American Association for Pediatric Ophthalmology and Strabismus

American Association for Pediatric Ophthalmology and Strabismus

April 11, 2016
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Study quantifies significant time spent documenting in EHRs

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VANCOUVER, British Columbia — Like in other ophthalmic specialties, a significant amount of the pediatric ophthalmologist’s time is spent documenting in electronic health records, perhaps detrimentally so, according to a study presented here.

“There’s been a lot of anecdotal and some published evidence showing that there may be a negative impact of EHRs on efficiency by ophthalmologists,” Michael F. Chiang, MD, said at the American Association for Pediatric Ophthalmology and Strabismus meeting.

Michael F. Chiang

With that notion, Chiang and colleagues at Oregon Health and Science University undertook a two-part study to determine how ophthalmologists spend time in-room with patients and how much time is required for documenting in the EHR.

Using trained observers with iPads to document five ophthalmologists’ time examining, documenting or talking to patients, Chiang and colleagues found the pediatric ophthalmologist spent on average 13 minutes with the patient. Of that 13 minutes, 27% of the time was spent documenting in the EHR, 45% of the time was spent examining and 29% was spent talking. In general, this pattern of almost 30% of in-room time spent documenting was similar among the other four ophthalmic subspecialties observed: general, cornea, glaucoma and retina.

Regarding total documentation time, Chiang and colleagues used an EHR timestamp analysis that tracked mouse clicks to map workflow and identify timing of key events. They found that the pediatric ophthalmologist, who saw 2,500 patients over 1 year, spent 10 minutes of documentation time per patient. Of that 10 minutes, 46% of the documentation time occurred during the visit when the patient was in the office, 41% occurred during business hours after the patient had left the office, and 12% occurred on nights and weekends, Chiang said.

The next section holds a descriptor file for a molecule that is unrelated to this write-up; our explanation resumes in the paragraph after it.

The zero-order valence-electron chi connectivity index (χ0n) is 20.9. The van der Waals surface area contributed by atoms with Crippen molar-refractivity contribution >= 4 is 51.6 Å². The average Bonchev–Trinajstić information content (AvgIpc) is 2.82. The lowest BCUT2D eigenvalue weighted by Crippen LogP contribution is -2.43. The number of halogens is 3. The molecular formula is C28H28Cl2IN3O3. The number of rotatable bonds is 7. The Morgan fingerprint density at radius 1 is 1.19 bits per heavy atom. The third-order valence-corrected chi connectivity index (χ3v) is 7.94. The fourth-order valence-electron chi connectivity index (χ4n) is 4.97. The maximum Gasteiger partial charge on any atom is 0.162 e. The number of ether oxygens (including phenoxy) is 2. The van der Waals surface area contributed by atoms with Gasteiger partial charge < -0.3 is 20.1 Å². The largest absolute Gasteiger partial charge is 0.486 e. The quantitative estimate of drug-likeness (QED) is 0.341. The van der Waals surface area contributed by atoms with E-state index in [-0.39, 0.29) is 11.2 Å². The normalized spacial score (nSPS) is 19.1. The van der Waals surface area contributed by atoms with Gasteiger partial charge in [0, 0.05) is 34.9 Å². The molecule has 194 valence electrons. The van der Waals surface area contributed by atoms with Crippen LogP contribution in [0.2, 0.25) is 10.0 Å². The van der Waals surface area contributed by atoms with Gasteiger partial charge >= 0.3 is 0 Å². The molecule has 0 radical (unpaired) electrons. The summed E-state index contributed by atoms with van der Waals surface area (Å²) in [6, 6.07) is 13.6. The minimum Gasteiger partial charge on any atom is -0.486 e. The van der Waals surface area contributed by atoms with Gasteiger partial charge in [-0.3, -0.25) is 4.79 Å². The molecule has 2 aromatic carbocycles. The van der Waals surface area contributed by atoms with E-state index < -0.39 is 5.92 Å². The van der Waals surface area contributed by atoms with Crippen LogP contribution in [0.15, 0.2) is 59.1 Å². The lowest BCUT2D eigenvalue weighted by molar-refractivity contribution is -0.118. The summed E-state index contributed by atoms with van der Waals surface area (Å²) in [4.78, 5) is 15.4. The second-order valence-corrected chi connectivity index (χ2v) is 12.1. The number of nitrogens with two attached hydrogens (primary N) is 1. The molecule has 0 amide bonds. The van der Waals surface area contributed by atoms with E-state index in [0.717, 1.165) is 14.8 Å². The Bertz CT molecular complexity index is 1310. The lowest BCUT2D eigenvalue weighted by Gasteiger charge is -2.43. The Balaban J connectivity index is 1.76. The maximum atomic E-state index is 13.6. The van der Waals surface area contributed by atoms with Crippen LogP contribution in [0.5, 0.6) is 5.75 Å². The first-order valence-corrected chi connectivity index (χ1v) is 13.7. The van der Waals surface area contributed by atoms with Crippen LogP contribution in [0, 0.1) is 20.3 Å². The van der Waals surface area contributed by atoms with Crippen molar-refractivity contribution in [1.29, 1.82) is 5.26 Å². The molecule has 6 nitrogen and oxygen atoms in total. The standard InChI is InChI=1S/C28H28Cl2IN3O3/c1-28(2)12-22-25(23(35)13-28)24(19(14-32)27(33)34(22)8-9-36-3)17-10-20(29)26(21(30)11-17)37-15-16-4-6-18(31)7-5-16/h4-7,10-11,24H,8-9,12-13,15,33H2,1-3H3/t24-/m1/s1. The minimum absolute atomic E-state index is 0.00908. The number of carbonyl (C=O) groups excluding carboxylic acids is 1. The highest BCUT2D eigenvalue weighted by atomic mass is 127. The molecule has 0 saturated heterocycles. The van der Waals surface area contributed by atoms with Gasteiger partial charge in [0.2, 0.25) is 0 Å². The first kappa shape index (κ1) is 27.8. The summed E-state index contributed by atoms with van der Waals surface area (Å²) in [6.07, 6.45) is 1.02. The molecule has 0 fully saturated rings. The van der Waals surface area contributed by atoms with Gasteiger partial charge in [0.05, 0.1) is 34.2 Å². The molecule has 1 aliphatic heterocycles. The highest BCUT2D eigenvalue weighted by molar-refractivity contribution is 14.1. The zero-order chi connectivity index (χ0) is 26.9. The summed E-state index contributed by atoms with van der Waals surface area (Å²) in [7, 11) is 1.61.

“How much is 10 minutes per patient? If you saw 30 patients per day, then it’s 5 hours per day pointing and clicking at the EHR,” Chiang said.

The impact on patient care is unclear, but there is a need for improved EHR design, he said. – by Patricia Nale, ELS

Reference: Chiang MF. Time requirements for pediatric ophthalmology documentation with electronic health records (EHRs): A time-motion and big data study. Paper 6 presented at: American Association for Pediatric Ophthalmology and Strabismus 42nd annual meeting; April 6-10, 2016; Vancouver, British Columbia.

Disclosure: Chiang reports no relevant financial disclosures.